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Burgess v. Brookshire Brothers, Inc.

United States District Court, W.D. Louisiana, Lake Charles Division

October 24, 2014



JAMES T. TRIMBLE, Jr., District Judge.

Before the court is a "Motion to Dismiss" (R. #5) wherein defendant, Jason Nelson moves the court to be dismissed from the instant lawsuit pursuant to Article 12(b)(6) of the Federal Rules of Civil Procedure.


In their complaint, plaintiffs allege that on or about August 17, 2013, Jimmie Burgess was shopping at the Brookshire Brothers store located in DeQuincy, Louisiana when suddenly and without warning, she slipped in a liquid substance believed to be poultry blood and water causing her to fall resulting in injuries. Plaintiff further alleges that her slip and fall was attributable to Brookshire Brothers, its agents, servants and employees, including the store manager, defendant, Jason Nelson.

Plaintiffs complain that defendants:

a. failed to provide a safe environment in the store;
b. allowed a liquid substance on the floor causing a slipping hazard;
c. failed to maintain the floors in a safe condition;
d. failed to inspect the premises;
e. failed to warn plaintiff of the unsafe condition, when defendants knew or should have known of the unsafe condition of the floors;
f. improperly handled poultry packages and/or placement of the poultry into the display case;
g. failed to take adequate measures regarding products defendants knew or should have known had the tendency to leak and create a hazardous condition;
h. instructed, trained and/or allowed employees to take inadequate measures regarding a product that defendants knew or should have known had the tendency to leak and thereby create a hazardous condition;
I. any other negligent acts.

Plaintiff and her husband are seeking damages, including medical expenses, pain and suffering, mental pain and suffering, disability, loss of earning capacity, loss of enjoyment of life and other damages to be proven at trial.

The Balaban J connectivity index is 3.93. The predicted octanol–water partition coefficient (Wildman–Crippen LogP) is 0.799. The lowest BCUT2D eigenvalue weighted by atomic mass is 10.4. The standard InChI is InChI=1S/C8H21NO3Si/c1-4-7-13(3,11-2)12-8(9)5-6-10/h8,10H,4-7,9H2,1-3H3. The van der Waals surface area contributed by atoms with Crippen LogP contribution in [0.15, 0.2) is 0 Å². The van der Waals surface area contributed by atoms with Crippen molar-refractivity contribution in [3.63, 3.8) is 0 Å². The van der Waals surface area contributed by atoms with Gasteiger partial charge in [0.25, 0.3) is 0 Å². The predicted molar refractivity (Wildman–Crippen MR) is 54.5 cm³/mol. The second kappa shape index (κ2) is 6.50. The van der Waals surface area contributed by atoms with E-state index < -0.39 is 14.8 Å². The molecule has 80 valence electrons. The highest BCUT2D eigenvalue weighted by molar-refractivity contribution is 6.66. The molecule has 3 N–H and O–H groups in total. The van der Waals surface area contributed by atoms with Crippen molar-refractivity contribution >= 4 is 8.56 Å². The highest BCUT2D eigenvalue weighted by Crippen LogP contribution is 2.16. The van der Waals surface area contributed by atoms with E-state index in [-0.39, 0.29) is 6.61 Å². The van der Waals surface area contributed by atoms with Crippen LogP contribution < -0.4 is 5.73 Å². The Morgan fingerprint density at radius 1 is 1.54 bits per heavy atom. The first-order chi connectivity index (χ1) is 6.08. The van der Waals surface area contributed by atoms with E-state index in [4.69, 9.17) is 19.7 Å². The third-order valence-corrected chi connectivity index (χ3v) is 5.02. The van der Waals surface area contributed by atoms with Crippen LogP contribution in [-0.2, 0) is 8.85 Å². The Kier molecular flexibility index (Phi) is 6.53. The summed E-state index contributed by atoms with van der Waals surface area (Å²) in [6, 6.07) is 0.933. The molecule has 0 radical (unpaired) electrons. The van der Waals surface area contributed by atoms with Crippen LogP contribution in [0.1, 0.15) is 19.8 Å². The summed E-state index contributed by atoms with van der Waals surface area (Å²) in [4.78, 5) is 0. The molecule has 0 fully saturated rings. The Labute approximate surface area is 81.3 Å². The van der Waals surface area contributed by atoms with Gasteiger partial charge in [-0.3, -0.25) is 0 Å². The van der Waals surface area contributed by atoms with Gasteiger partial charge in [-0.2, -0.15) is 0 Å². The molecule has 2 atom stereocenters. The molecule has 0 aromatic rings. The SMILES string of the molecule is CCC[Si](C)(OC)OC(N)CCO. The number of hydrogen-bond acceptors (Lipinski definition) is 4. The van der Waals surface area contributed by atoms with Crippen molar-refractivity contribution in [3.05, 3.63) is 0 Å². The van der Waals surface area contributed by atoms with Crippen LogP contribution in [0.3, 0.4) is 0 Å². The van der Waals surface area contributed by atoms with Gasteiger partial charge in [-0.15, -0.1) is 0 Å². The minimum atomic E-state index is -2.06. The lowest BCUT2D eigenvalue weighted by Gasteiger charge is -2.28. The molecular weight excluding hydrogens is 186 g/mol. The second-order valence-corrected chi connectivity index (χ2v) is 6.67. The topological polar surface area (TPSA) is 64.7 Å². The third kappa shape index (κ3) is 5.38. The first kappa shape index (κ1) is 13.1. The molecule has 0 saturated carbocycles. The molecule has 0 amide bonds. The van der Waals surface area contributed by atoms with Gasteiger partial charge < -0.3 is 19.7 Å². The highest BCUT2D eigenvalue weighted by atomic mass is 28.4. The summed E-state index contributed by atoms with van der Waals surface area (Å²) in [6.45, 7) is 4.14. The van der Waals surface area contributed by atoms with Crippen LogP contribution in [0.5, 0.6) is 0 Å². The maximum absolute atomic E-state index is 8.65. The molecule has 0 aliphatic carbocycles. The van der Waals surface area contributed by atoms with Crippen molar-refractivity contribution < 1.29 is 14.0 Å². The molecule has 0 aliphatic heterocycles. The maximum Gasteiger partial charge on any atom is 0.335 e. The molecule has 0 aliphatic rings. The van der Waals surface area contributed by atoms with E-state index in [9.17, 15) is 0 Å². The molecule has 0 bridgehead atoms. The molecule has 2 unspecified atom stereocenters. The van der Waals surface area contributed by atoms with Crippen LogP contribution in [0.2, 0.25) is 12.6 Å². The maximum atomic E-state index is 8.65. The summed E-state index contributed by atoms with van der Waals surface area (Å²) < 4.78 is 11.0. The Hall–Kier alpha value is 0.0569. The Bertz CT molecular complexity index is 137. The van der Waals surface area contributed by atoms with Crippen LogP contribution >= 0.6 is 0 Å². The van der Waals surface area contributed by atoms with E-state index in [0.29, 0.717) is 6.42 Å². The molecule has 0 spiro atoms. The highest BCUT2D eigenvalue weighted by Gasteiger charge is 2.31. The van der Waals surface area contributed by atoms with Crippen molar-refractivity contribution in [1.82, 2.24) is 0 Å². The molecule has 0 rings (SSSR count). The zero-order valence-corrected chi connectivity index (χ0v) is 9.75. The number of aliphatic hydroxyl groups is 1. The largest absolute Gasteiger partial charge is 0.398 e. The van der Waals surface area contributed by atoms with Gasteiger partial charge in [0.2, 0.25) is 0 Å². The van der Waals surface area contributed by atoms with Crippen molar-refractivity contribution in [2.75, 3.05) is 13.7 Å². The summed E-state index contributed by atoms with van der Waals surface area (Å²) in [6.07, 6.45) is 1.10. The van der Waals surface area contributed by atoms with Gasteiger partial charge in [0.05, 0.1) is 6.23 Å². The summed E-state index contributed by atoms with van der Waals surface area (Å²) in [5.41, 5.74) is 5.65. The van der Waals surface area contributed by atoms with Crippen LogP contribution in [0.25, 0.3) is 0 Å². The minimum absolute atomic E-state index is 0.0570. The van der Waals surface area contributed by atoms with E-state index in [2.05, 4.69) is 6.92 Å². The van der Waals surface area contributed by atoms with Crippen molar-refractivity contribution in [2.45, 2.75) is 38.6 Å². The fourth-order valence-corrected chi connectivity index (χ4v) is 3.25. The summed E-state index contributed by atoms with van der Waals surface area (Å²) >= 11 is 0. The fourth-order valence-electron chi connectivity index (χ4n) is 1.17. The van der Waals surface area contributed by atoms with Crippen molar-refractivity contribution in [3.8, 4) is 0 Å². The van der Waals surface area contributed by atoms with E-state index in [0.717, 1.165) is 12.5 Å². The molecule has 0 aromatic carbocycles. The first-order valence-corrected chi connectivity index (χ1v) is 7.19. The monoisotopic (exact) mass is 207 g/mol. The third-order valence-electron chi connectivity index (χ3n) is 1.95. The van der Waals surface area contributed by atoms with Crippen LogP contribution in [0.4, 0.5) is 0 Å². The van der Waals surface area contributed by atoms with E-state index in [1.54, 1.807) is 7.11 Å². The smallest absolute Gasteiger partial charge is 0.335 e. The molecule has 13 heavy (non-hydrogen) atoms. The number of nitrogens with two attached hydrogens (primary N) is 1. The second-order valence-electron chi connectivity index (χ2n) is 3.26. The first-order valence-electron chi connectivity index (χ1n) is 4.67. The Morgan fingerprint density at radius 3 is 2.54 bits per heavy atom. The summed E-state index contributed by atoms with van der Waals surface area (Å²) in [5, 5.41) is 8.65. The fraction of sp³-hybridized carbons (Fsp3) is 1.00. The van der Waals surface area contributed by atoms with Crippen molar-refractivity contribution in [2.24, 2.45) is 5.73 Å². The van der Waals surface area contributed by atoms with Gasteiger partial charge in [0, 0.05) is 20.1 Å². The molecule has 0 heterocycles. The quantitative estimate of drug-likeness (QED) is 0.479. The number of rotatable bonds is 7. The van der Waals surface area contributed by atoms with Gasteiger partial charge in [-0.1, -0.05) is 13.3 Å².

Federal Rule of Civil Procedure 12(b)(6) allows dismissal of a complaint when it fails to state a claim upon which relief can be granted. The test for determining the sufficiency of a complaint under Rule 12(b)(6) is that "a complaint should not be dismissed for failure to state a claim unless it appears beyond doubt that the plaintiff can prove no set of facts in support of his claim which would entitle him to relief.'"[1] Subsumed within the rigorous standard of the Conley test is the requirement that the plaintiff's complaint be stated with enough clarity to enable a court or an opposing party to determine whether a claim is sufficiently alleged.[2] The plaintiff's complaint is to be construed in a light most favorable to plaintiff, and the allegations contained therein are to be taken as true.[3] In other words, a motion to dismiss an action for failure to state a claim "admits the facts alleged in the complaint, but challenges plaintiff's rights to relief based upon those facts.[4] "In order to avoid dismissal for failure to state a claim, a plaintiff must plead specific facts, not mere conclusory allegations...."[5] "Legal conclusions masquerading as factual conclusions will not suffice to prevent a motion to dismiss."[6] "[T]he complaint must contain either direct allegations on every material point necessary to sustain a recovery... or contain allegations from which an inference fairly may be drawn that evidence on these material points will be introduced at trial."[7]